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As he tries to shield himself from any blowback over national politics, Republican Gov. Charlie Baker is trying to remain focused on state matters, but finds himself on issue after issue drawn into the national debate.
"My primary interest has been and will continue to be what goes on here in the commonwealth. Our focus is really on the work," Baker told "On the Record" co-host Janet Wu Sunday morning after she asked him about Republicans falling to Democrats in elections on Tuesday and possible lessons he might take into his own re-election bid.
Baker has forged good working relationships with Democratic legislative leaders, but they hold veto-proof majorities in both branches, have been slow to advance the governor's legislative priorities and are often quick to defy his efforts to hold down spending. Baker has largely shied away from using the bully pulpit to publicly prod his Democratic colleagues, instead often emphasizing his hope for productive efforts.
"What people really want is they want to see people to work together," Baker said. "They want to see people get things done. They want to see the economy improve. They want to see their schools get better. And they want to see the state operate with what I would describe as the same thrifty approach to spending money that people do with their own."
Asked if it would be tougher to run under the Republican brand, Baker said he's focused on the state's interests in both local and national debates. He noted he's expressed his opposition to health care and immigration policy changes pitched by national Republicans, and on Sunday he flagged three new proposals that the GOP is pushing that he says could cause major problems in Massachusetts.
Eliminating state and local tax deductions and imposing a $500,000 cap on mortgage deductions represent a "huge problem" for Massachusetts, Baker said. "Frankly, in many communities the average price of a house is $500,000, in many cases more," Baker said. And slapping a new tax on private college and university endowments is also a "big problem," Baker said, asserting those funds pay for student aid, scholarships and research.
Pressed on whether he believes Republicans in Washington are listening to state officials, Baker said, "These folks recognize that governors in many cases are as close to what's going on on the ground floor as anybody. I think they take our opinions seriously."
New England Republicans hold four governorships but few positions of power in Washington, and Baker singled out GOP Maine Sen. Susan Collins as a "very good voice for the region."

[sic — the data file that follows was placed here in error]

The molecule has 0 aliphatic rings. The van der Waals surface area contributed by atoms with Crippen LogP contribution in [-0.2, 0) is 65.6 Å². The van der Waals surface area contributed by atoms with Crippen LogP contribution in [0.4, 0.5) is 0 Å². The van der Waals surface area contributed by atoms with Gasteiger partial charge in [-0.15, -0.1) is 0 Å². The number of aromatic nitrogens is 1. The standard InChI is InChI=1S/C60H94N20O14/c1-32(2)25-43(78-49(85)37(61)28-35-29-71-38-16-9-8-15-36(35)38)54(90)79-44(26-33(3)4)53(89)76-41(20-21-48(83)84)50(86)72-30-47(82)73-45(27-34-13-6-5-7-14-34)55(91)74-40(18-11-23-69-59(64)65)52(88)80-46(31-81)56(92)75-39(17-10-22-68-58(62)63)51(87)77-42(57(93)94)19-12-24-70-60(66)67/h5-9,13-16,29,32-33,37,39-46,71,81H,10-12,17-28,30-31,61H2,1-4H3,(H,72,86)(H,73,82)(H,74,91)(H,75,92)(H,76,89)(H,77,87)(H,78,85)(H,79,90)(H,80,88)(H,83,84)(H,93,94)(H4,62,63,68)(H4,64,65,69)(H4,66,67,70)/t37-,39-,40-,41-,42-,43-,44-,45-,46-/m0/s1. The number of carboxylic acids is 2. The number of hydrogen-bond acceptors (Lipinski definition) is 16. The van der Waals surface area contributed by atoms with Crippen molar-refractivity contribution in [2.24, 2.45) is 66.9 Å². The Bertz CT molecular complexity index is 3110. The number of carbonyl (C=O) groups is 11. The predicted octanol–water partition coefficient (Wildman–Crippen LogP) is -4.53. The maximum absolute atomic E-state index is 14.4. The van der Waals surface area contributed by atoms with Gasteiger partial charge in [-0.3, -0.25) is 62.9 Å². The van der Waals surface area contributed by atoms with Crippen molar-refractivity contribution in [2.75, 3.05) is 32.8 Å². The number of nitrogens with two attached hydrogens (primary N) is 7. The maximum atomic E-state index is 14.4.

"If you follow those debates, especially on health care, her voice matters a lot," Baker said.
The health care policy debate in Washington is not over, but Baker said Republican governors to date have prevented a "real calamity" with their advocacy.
Baker also addressed gun control and the competition to attract Amazon's second headquarters.
"You can be, as I am, pro-Second Amendment at the same time believe that common sense gun control is a good idea," Baker said, calling the new state law that bans bump stocks a "great example of that."
Bump stocks allow semi-automatic weapons to fire like automatic weapons. The devices virtually create machine guns, which Baker said are illegal.
The governor said studies consistently rank Massachusetts as among the top three "gun safe" states in the country and said demonstrated performance by that metric could change the larger conversation about gun control. He touted "very rigorous" but "sensible" policies, with bipartisan support, as preferable.
The governor said he expects Amazon executives will make some decisions by the end of 2017.
"My hope is that we make it into the so-called semifinals," he said. "I would imagine at that point Amazon will start to spend more time with the various states that have sites that they're interested in."
Baker said he would be "careful" with tax incentives, but noted the state's incentive programs are designed to lure companies and help others to expand.
"I think the real challenge here would be sort of the scale of what we're talking about," he said. "Amazon's talking about 50,000 employees over 20 years. That's not a kettle of fish we've ever had to to process before."
Infrastructure investments, he said, are "more traditional" public investments that can help both a specific company and the larger host community.
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